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Playshop Process Postmortem


I live in Austin, which is a pretty granola kind of town.  There’s more New-Age hooha going on here than you can shake a stick at.  Which suits me fine, because I’ve visited the ether a few times and I like it up there.  So when one of my moms asked me if I wanted to go to a mandala-painting “playshop” based on 5th chakra meditation, what do you think I said?

Hell, yes.  I will paint some mandalas all the live-long day.  So she signed us up.

The workshop was scheduled for two weekends ago, then got pushed back a week, which bummed me and my mom out because we were looking forward to spending time together.  So we were pretty excited last weekend when it was time, and looking forward to painting and chanting and whatever one does (or two do) at a mandala playshop.

I got there before my mom, and the instructor had no idea who I was.  So I explained that my mom had signed both of us up, who my mom was, and finally she understood.  I looked around at the desks in the room, and asked where I should sit, chose a couple of desks and said I’d take them for me and mom, and the instructor, said, “Actually, it’s better if you don’t sit together, so you don’t influence each other’s work.”  Say wha?  So I reluctantly walked across the room to a desk she chose for me.

Mom walked in, signed the sign-in sheet and tried to turn toward me, but the instructor shut that business down before it ever got off the ground and herded mom into her desk across the room.  We waved sadly to one another over the sea of desks between us.

There were several pieces of literature.  Top bit was about art for process and not for product.  I had a pretty good idea of what that meant.  She talked at great length about being open and being a vessel for whatever wanted to come through.  About how when we try to create with a finished picture in mind we get clouded by judgement.  We shouldn’t think about it, just feel it.  We shouldn’t look at anyone else’s work, lest we go into judgement mode.  There were a lot of don’ts.  I’m bound to mess it up if you give me a lot of don’ts.  Like when you do a meditation and your guide tells you to clear your mind and then all you do is think.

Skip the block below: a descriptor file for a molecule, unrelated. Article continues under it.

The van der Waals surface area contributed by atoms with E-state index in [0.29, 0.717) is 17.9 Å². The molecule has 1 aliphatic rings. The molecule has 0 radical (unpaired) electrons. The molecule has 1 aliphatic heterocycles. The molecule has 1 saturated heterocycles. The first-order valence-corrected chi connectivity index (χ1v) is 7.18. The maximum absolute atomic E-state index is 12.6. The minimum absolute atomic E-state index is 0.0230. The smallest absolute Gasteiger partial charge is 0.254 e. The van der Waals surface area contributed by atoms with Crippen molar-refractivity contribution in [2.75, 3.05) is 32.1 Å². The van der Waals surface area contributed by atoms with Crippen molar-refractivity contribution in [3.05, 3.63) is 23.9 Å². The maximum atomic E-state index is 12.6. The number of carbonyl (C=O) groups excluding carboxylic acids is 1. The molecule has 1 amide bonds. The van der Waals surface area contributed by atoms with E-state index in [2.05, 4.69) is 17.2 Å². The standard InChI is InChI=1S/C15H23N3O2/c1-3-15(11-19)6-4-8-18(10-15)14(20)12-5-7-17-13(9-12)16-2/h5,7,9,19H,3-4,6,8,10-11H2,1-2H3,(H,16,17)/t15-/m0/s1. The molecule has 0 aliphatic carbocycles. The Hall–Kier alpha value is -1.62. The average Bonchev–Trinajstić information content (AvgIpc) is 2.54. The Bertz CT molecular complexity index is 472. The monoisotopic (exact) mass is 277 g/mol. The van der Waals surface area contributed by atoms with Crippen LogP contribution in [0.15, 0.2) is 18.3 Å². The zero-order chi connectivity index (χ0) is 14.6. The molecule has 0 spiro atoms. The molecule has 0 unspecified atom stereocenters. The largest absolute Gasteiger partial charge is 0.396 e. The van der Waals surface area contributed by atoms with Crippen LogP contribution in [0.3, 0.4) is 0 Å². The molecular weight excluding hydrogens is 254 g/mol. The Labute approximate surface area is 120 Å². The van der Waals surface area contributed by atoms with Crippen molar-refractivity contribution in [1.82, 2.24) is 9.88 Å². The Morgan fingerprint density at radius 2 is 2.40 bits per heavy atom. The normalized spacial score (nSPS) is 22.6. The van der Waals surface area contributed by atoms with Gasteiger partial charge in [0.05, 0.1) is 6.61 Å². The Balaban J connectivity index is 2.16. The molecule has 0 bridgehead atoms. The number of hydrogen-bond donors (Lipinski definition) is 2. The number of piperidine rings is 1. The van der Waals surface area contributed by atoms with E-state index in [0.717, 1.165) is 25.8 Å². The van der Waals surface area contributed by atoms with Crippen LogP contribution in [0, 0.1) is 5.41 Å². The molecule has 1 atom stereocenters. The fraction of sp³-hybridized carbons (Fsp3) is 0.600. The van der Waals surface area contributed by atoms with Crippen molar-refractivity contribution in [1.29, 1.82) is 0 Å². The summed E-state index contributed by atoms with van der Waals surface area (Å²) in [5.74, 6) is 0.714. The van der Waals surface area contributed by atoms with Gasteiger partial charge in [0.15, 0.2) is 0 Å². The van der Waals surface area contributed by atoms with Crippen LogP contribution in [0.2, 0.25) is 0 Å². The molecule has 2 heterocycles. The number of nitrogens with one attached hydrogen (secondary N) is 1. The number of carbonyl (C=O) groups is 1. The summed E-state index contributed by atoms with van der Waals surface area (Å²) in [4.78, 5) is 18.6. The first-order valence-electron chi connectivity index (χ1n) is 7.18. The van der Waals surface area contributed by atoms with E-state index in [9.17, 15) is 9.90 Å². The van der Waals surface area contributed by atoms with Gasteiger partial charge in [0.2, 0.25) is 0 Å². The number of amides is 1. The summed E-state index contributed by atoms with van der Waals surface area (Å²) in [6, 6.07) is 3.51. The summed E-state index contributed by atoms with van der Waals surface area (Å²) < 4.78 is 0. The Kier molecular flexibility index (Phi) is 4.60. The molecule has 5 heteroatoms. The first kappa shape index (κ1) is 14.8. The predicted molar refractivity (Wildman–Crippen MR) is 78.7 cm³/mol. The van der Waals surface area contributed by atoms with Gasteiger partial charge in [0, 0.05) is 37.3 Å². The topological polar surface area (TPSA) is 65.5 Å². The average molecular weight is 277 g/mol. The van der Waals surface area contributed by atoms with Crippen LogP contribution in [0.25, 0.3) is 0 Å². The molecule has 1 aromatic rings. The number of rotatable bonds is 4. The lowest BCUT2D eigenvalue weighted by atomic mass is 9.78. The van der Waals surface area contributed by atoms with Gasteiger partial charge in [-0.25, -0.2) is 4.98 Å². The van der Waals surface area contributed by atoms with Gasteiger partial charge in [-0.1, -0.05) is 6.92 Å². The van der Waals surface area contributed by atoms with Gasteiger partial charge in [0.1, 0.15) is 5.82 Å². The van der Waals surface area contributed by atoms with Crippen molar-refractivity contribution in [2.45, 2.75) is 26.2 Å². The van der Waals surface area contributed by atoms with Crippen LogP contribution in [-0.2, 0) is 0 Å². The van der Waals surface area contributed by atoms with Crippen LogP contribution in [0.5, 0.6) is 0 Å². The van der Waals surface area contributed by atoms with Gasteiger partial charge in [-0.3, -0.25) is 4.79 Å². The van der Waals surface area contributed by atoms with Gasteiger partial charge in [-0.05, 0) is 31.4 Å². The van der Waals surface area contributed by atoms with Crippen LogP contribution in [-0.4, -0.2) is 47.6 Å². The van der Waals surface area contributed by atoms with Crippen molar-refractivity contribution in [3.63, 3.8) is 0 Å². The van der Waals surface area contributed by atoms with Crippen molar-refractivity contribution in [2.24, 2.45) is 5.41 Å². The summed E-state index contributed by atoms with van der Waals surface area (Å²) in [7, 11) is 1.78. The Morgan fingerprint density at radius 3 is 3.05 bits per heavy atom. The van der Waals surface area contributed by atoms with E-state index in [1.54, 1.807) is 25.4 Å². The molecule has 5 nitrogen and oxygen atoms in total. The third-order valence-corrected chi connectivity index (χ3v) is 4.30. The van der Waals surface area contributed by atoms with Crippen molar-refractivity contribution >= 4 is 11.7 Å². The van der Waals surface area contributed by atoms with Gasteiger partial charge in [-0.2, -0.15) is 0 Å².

During that conversation, we’d been given a box of essential oils to pass around with the instruction to smell each one, choose whatever meshed with our energy and intention and dab a little on to help with our process.  I chose Frankincense.  Always a favorite of mine.  We also chose a question to have in our subconscious while we were creating.

Then we watched a video about 5th chakra mandalas.  There were tons of them and a lot of them were super intricate and beautiful.

We stood up, stretched, HAAAAAMMED (which is the sound of the fifth chakra) shook ourselves out and it was time to get going.  Finally.

The instructor had provided some mandala stencils, so I chose the one I wanted.  Then I stood over the little pots of paint with my palette and waited for the colors to speak to me.  I had my paint, I had my brushes, I had my stencil and sturdy paper.  I was ready to go.

When we’d done the meditation and were sitting around being open for whatever wanted to come through, an image formed in my mind of the center of my mandala.  And it was pretty symbolic to me about how I was feeling and what I’d been dealing with in my life.  So I outlined the mandala, and drew the lines inside separating it into different spaces and I began the picture in the center.